Alcoa (NYSE:AA) reports their first stand-alone quarter after the Arconic spinoff on November 1, 2016, with Street consensus (per Thomson Reuters I/B/E/S) expecting a loss of $0.36 per share on $2.46 billion in revenue.
Using Thomson Eikon's financial statement history for the stand-alone giant, the Q4 '15 quarter was $2.4 billion in revenue, generating a loss of $4.53 per share.
What has struck me about Alcoa since the spin-off:
1.) AA was spun-out of Arconic at $22.90 - $23.00 per share and the stock has rallied to $36 on very little fundamental news;
2.) EPS (earnings per share) estimates are scattered, with the street looking for a $0.36 loss in 2016, but $0.84 and $0.83 gains in 2017 and 2018.
3.) Using the above estimates, AA has a 20(x) and 32(x) multiple on 2017 and 2018 estimates.
4) Price targets for Alcoa are all over the map:
- Morningstar: $15
- Trefis: $29
- Deutsche Bank: $26
5.) Ever since Alcoa announced the separation of the bauxite and smelting businesses from the supposedly "value-added" downstream business of specialty aerospace, it has been the commodity business that has performed relatively better, while the Arconic-related businesses saw a slowdown in the aerospace business and continued weakness at Firth Rixson.
Reviewing some of the Street research on Alcoa post the separation, the biggest worry is about the longer-term trend in aluminum prices, which Morningstar expects to weaken to $1,440 by mid-cycle. Morningstar also expects just a 3.5% operating margin on Alcoa's business longer-term.
As readers can see from the short history of the chart, this looks like Arconic, not Alcoa, even though this is in fact the unwanted commodity business now Alcoa Corp.
From looking at a couple of sell-side models on Alcoa, there is no positive free-cash-flow projected for 2016, and not that much for 2017.
Since the quarter is to be reported Tuesday night, January 24th will be the first full quarter of Alcoa Corp. where readers will get a good look at the full cash-flow picture.
Arconic has a stake in Alcoa that needs to be sold - 20% per one source, so there could be pressure on the stock price eventually, from this selling. The old Alcoa (combined Arconic and AA ) diluted the previous shareholder base from just over 1 billion to 1.365 billion shares as of the Sept. 30th '16 quarter. Perhaps that was done to improve liquidity and float. Alcoa currently has 453 million shares outstanding as of 9/30/16 (a reverse split of 1-for-3).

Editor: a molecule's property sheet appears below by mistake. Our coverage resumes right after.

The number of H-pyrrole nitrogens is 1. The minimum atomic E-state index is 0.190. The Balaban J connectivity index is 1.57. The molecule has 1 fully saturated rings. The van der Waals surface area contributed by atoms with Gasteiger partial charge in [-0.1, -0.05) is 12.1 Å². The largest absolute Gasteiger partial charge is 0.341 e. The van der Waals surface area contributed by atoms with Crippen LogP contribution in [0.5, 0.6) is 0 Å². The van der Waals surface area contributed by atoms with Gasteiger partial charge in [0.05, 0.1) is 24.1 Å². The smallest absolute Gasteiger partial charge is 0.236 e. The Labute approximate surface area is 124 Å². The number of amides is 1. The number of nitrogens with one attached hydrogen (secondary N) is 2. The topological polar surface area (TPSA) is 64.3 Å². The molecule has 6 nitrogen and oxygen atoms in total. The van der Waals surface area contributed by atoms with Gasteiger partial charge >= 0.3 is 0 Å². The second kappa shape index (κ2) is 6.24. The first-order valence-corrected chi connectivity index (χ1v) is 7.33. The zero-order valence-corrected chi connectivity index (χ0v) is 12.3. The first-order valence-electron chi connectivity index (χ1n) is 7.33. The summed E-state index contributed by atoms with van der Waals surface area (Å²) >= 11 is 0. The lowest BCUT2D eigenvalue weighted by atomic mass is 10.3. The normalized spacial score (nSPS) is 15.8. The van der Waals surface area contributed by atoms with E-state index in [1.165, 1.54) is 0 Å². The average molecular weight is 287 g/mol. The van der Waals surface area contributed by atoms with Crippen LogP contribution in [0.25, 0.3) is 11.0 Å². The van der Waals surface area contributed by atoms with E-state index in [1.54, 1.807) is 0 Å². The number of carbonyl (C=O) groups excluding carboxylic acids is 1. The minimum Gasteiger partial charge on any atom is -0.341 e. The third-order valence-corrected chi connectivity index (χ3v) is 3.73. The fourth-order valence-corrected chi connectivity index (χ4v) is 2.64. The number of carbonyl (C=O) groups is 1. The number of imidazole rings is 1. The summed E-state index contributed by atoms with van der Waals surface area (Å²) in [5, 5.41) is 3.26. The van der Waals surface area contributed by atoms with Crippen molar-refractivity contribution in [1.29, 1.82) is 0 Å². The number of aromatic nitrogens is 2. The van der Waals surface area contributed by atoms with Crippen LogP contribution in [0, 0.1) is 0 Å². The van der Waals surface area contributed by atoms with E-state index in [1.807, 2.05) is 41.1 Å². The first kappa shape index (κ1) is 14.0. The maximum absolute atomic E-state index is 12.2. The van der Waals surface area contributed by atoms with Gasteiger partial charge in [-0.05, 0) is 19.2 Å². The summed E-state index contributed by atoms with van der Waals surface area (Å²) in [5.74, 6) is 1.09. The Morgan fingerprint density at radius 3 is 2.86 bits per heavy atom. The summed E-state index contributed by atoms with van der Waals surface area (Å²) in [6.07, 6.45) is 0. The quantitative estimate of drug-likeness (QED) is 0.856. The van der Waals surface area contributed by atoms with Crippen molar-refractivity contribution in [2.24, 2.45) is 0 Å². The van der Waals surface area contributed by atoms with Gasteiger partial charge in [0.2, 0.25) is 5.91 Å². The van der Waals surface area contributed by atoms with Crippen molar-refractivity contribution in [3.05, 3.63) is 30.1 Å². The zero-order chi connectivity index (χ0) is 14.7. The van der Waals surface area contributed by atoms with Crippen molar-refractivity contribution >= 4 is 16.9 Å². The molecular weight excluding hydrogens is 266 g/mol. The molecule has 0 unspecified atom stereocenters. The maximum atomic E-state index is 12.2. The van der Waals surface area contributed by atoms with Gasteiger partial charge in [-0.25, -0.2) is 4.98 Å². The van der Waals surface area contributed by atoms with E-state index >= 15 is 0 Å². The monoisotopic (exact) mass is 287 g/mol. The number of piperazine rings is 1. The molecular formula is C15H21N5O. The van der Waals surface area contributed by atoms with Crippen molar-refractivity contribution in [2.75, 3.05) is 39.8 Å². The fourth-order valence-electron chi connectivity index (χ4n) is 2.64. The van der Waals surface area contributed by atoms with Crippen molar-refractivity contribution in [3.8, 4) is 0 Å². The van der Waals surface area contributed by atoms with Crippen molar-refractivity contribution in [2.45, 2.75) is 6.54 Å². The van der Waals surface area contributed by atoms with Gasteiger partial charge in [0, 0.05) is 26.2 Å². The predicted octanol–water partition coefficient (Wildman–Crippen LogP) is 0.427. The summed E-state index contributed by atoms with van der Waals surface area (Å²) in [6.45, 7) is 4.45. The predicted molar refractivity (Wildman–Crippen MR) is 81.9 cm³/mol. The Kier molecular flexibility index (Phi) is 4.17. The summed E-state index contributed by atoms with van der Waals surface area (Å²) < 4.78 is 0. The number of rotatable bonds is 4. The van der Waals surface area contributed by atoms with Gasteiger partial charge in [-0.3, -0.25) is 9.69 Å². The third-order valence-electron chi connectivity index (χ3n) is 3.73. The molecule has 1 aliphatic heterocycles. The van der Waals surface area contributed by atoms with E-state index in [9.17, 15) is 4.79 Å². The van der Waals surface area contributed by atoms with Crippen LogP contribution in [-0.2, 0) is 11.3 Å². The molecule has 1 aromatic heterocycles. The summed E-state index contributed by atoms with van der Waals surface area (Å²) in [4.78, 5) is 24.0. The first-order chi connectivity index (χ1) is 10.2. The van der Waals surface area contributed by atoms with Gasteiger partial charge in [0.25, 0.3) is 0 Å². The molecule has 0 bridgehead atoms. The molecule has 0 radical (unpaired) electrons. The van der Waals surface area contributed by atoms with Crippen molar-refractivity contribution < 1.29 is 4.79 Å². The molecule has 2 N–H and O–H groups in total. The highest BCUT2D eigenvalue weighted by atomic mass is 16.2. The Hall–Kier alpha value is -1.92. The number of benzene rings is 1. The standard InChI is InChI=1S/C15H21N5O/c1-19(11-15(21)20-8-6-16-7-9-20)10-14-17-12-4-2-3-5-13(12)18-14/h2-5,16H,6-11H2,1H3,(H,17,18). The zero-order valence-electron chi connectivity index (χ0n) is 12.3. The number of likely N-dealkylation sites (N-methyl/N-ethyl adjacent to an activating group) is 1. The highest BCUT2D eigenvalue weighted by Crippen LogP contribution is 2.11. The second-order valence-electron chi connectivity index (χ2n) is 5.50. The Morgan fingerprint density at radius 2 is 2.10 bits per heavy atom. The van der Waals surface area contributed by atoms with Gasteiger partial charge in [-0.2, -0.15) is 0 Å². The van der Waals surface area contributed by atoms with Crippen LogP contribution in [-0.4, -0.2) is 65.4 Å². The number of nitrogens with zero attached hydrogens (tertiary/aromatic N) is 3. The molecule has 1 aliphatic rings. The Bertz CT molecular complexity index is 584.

|Rev's||$2.46 bl||$5.2 bl|
|shares o/s||?||453 ml|
Source: internal spreadsheet from earnings reports, 10-Q's
Readers can quickly see that new Alcoa is about half the revenue of the combined company, at a far lower margin that I suspect (and we'll know more Tuesday night.)
Conclusion: Since early 2016, there has been a bottom in many commodities, and thus emerging markets, as the two are tied at the hip, but the outlook for aluminum pricing remains subdued. Looking at the investmentmine.com charts, we've seen a little bounce the last few months, but aluminum remains 20% below its $1.00 peak 5 years ago. Alcoa was bought for clients in 2010 - 2011 on a "return-to-global-growth" basis that never materialized with very low interest rates, as evidenced that commodities were a losing proposition after crude oil started to collapse in late 2014.
What to watch for Tuesday night:
1.) cash-flow and free-cash flow generation for new Alcoa
2.) Operating margins
Alcoa has been left for dead for years. Despite all of Klaus Kleinfeld's protestations, the company was typical of commodity businesses, maybe even worse. Even with the commodity boom from 2003 - 2007, Alcoa went nowhere, as US Steel traded up from $10 to $180, etc.
Clients wouldn't own the stock unless Alcoa pulled back to the mid to low $20's, which it might do since it is exhibiting typical spin-off type action.
The game plan now is to give it some time. However a "return-to-global-growth" trade could see a lot of the commodities participate in that theme.
Today, I'd be hard pressed to think Alcoa could earn $2 per share in any environment, and judging by the above estimates, $1.00 - $1.50 may be the "peak normalized earnings". At one point, in the late 1990's and early 2000's, Alcoa earned $3 per share.
Disclosure: I/we have no positions in any stocks mentioned, and no plans to initiate any positions within the next 72 hours.
I wrote this article myself, and it expresses my own opinions. I am not receiving compensation for it (other than from Seeking Alpha). I have no business relationship with any company whose stock is mentioned in this article.